By measuring this you’ll get an indication of if you need to blow down or not. Use this in conjunction with your plant procedures to determine if you will perform a bottom.

For instance, despite being classically (lol) trained in boiler operations (taught to conduct at least 1 bottom blow down per day,) currently we have been instructed to not conduct them until further notice because our conductivity is too low.

These are things we should be checking, looking, at inspecting. Next we are going to go over some things you should be doing on your first set (or sometime during your shift.)

To Test/Do on Your Boilers

If you’ve gotten your boiler operator or steam engineer license, you know there are some things that are supposed to be done at least every day, and sometimes each shift. Personally, I like to do all of the boiler related tasks below during my first walk through of the shift. It kind of puts me in tune with them. Plus you get the required stuff over with right away. Not much worse than getting slammed at work and not being able to conduct your mandatory checks or tests.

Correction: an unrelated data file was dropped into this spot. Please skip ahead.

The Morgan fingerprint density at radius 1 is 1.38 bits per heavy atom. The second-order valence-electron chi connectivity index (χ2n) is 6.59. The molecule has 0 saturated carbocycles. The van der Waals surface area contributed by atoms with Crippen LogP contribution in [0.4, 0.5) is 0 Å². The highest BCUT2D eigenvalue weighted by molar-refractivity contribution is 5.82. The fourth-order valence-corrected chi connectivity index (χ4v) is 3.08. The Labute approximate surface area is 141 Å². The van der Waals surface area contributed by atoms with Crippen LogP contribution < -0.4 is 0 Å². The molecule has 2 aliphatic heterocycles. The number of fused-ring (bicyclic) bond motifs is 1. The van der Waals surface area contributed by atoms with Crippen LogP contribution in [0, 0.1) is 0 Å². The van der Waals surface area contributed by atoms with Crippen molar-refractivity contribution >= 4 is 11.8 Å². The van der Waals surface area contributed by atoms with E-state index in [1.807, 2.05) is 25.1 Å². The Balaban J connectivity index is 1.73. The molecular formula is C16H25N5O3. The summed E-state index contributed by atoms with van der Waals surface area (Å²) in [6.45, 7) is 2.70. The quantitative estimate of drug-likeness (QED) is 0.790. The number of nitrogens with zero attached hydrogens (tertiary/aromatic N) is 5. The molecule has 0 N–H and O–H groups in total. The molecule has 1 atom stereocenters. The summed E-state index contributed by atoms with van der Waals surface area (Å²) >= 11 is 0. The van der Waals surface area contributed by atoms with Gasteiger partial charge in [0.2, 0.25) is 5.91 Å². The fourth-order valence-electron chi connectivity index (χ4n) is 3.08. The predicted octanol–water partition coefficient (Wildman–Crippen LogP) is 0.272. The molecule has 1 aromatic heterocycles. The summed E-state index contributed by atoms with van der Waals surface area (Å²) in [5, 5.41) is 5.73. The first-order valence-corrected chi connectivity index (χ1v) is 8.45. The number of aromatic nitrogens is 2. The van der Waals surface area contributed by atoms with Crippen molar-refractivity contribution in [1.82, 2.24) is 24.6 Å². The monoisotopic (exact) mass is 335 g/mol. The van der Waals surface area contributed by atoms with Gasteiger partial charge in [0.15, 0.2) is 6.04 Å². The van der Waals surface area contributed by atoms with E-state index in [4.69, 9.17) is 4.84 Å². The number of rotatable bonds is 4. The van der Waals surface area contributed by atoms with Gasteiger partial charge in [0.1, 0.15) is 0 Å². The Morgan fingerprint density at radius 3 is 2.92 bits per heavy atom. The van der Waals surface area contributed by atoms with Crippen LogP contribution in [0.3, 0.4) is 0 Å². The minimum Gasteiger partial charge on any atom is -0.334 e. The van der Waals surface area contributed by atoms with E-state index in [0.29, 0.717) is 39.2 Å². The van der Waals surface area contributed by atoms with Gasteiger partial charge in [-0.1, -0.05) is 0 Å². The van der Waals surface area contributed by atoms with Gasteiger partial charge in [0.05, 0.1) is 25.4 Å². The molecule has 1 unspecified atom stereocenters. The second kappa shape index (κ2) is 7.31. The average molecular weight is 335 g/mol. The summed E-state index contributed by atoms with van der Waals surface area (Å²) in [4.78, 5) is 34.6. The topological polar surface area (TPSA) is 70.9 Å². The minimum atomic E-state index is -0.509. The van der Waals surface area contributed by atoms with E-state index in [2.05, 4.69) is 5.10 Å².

Bottom Blowdown

Just above here, we talked about measuring conductivity. That reading helps determine if we perform bottom blowdowns every shift, every day, or never.

Coming up through the ranks, it was an accepted practice to bottom blow at least once per day regardless of conductivity in order to remove sludge and solids from the mud drum.

Water Column & Gauge Glass Blowdown

These two pieces of equipment, the column and gauge or sight glass, are blown down at least once per shift to ensure we are getting an accurate indication of boiler water level.

The water column is what signals the feed pump to come on or shut off, it also can signal the boiler to shut down if water level is too low. For this reason, just like a bottom blow on a boiler, we want to blow down the water column and sight glass to get rid of any garbage or sediment that may impact its operation.

Low Water Cutoff

boiler low water cutoff check

A low water (LWCO) on a boiler. Works like a float in a toilet tank.

This is probably the most important safety feature on a boiler. It is crucial that you test this. Often. This is the safety feature that completely shuts down the boiler if it senses a low water condition inside. It secures all fuel to the boiler almost instantly.

Currently the low water cutoff (LWCO) is tested once per shift.

A low water condition means that not enough water is inside the boiler to support full combustion or boiler operations.